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NRA Won’t Support Bipartisan Gun Safety Bill: ‘Falls Short At Every Level’

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The National Rifle Association said it would oppose Congress’s bipartisan effort to tighten the nation’s gun laws after a spate of deadly mass shootings, saying the legislation would place an undue burden on “law-abiding gun owners.”

“We will oppose this gun control legislation because it falls short at every level,” the group said in a statement Tuesday. “It does little to truly address violent crime while opening the door to unnecessary burdens on the exercise of Second Amendment freedom by law-abiding gun owners.”

The Senate advanced a bipartisan gun safety bill on Tuesday in hopes of curbing America’s epidemic of gun violence. Lawmakers have been working to bridge a political impasse after the horrific mass shooting at an elementary school in Uvalde, Texas, last month that left 19 children and two adults dead.

Senators now expect the bill to pass later this week, and though the legislation doesn’t go as far as some Democrats wanted, it represents fierce negotiation amid the public outcry over a recent barrage of mass shootings.

Fourteen Republicans joined all Democrats in support of the measure, the Bipartisan Safer Communities Act, which includes modest curbs on obtaining firearms. The bill would also fund aid for mental health and schools, and it would enhance background checks for gun buyers younger than 21. States would also be given incentives to adopt “red flag” laws to try to keep guns out of the hands of people deemed a danger to themselves or others.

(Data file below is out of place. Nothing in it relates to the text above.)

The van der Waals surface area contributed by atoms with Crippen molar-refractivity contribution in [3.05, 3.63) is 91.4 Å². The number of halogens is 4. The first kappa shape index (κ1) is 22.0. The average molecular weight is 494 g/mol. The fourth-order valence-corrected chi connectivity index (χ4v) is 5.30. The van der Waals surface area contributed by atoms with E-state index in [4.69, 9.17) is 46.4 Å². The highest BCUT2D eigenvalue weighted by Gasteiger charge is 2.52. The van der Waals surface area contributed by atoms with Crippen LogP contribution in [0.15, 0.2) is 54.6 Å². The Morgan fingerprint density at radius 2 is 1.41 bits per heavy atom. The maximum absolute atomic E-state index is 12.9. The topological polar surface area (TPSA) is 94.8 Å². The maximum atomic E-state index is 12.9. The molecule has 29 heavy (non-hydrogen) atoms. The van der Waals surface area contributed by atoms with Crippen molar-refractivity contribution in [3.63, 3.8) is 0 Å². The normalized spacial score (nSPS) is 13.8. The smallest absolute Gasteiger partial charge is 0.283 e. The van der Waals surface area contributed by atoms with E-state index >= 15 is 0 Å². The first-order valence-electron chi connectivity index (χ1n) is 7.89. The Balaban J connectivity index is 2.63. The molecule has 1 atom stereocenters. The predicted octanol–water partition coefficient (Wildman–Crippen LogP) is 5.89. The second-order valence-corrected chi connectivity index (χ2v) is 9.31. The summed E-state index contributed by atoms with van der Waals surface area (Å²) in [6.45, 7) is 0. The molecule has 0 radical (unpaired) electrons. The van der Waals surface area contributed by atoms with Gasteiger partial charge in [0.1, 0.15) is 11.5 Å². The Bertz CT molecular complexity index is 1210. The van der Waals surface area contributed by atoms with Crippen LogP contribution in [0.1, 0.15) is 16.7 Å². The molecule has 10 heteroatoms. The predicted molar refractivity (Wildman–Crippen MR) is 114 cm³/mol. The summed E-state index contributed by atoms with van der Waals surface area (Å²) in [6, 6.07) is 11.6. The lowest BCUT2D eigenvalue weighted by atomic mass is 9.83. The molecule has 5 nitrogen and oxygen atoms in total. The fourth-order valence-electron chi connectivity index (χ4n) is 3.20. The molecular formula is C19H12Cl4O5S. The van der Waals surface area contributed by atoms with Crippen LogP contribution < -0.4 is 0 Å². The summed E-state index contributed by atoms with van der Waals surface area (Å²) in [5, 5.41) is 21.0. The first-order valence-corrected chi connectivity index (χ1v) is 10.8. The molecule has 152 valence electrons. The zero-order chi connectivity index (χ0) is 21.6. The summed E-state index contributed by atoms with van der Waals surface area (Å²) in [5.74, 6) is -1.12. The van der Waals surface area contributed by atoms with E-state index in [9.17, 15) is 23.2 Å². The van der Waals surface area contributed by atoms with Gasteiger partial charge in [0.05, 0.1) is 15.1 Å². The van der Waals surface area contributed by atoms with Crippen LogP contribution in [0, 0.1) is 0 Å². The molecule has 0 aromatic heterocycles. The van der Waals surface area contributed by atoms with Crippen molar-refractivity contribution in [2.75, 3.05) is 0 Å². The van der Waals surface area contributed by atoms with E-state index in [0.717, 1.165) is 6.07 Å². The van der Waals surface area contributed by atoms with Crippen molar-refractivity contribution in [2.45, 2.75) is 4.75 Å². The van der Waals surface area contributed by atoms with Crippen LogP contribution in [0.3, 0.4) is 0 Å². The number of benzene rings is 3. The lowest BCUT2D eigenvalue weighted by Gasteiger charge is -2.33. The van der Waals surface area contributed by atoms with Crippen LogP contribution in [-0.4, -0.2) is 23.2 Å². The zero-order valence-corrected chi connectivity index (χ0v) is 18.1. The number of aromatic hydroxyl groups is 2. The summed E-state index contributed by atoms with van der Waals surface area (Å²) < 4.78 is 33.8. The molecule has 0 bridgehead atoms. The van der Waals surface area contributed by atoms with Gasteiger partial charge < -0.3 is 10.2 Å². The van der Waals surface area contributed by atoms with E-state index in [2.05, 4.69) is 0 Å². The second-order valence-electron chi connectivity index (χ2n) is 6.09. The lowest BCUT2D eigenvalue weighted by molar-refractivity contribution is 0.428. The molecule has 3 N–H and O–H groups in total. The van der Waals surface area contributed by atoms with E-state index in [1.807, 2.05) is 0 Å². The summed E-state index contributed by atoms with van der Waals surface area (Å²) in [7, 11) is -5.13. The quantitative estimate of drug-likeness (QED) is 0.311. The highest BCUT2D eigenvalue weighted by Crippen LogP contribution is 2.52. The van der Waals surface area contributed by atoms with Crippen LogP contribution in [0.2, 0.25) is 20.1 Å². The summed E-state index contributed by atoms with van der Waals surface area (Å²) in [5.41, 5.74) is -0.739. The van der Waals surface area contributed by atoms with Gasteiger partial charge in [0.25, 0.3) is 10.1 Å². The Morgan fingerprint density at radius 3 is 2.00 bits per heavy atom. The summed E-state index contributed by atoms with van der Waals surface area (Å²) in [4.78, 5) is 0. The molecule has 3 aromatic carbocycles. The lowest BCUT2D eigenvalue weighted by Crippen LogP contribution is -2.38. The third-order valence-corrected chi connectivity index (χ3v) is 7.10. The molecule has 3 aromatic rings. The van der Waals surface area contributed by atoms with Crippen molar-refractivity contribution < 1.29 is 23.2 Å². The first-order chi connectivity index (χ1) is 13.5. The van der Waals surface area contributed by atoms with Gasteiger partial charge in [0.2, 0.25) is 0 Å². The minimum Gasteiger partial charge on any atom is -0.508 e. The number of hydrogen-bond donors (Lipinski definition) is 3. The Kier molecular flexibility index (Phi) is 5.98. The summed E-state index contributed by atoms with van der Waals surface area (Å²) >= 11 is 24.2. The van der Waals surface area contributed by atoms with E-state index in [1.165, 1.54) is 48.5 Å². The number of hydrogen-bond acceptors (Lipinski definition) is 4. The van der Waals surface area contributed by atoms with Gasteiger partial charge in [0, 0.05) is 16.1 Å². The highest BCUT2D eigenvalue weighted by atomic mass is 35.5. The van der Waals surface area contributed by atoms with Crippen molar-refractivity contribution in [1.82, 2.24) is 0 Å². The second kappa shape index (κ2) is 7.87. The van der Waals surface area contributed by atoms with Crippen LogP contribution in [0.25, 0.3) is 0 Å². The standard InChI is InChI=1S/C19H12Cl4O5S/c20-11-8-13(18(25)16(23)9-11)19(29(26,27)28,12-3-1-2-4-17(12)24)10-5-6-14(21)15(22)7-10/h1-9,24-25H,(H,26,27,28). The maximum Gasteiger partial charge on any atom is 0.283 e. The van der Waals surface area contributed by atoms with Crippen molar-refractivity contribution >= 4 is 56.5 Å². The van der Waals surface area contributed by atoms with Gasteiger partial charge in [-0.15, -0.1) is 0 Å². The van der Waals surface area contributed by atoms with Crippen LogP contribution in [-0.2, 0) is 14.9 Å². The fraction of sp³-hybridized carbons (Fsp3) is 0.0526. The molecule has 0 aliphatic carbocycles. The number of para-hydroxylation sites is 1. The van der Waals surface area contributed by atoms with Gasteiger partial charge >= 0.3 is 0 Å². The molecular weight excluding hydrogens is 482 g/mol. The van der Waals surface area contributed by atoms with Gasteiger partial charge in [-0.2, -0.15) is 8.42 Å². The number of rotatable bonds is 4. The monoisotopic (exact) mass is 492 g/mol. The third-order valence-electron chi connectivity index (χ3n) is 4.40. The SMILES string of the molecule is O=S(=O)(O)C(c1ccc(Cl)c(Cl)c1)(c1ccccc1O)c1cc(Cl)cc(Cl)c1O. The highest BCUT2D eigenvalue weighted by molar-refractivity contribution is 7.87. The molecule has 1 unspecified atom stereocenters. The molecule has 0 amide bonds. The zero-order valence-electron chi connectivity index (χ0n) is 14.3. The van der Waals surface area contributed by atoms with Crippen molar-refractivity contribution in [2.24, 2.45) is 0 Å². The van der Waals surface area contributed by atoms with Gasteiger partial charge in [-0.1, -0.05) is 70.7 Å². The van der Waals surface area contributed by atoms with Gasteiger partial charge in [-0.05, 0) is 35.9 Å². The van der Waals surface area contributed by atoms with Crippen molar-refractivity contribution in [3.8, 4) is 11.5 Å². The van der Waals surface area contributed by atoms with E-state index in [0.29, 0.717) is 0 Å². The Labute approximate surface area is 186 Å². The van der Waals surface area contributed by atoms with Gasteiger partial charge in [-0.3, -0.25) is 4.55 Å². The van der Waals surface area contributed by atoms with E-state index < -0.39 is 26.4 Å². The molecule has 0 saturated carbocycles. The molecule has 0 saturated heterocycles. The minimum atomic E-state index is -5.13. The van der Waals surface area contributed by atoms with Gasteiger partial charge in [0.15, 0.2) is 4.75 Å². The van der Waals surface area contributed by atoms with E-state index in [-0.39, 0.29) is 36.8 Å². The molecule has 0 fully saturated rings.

Importantly, the proposal would also close the “boyfriend loophole,” adding unmarried intimate partners to the list of those convicted of domestic violence who are prohibited from getting a firearm.

Those efforts, however, go too far, the NRA said.

“This legislation can be abused to restrict lawful gun purchases, infringe upon the rights of law-abiding Americans, and use federal dollars to fund gun control measures being adopted by state and local politicians,” it said Tuesday. “This bill leaves too much discretion in the hands of government officials and also contains undefined and overbroad provisions ― inviting interference with our constitutional freedoms.”

Recent polls show a majority of Americans support common-sense gun reform, and though Tuesday’s bill doesn’t include broader restrictions such as a ban on assault weapons, Democrats championed it as an effort to help save American lives.

“This bill doesn’t include everything I want, but it will save countless lives and finally break a 30-year political logjam,” Sen. Chris Murphy (D-Conn.) said Tuesday. “I look forward to earning bipartisan support for this historic legislation among my Senate colleagues this week.”





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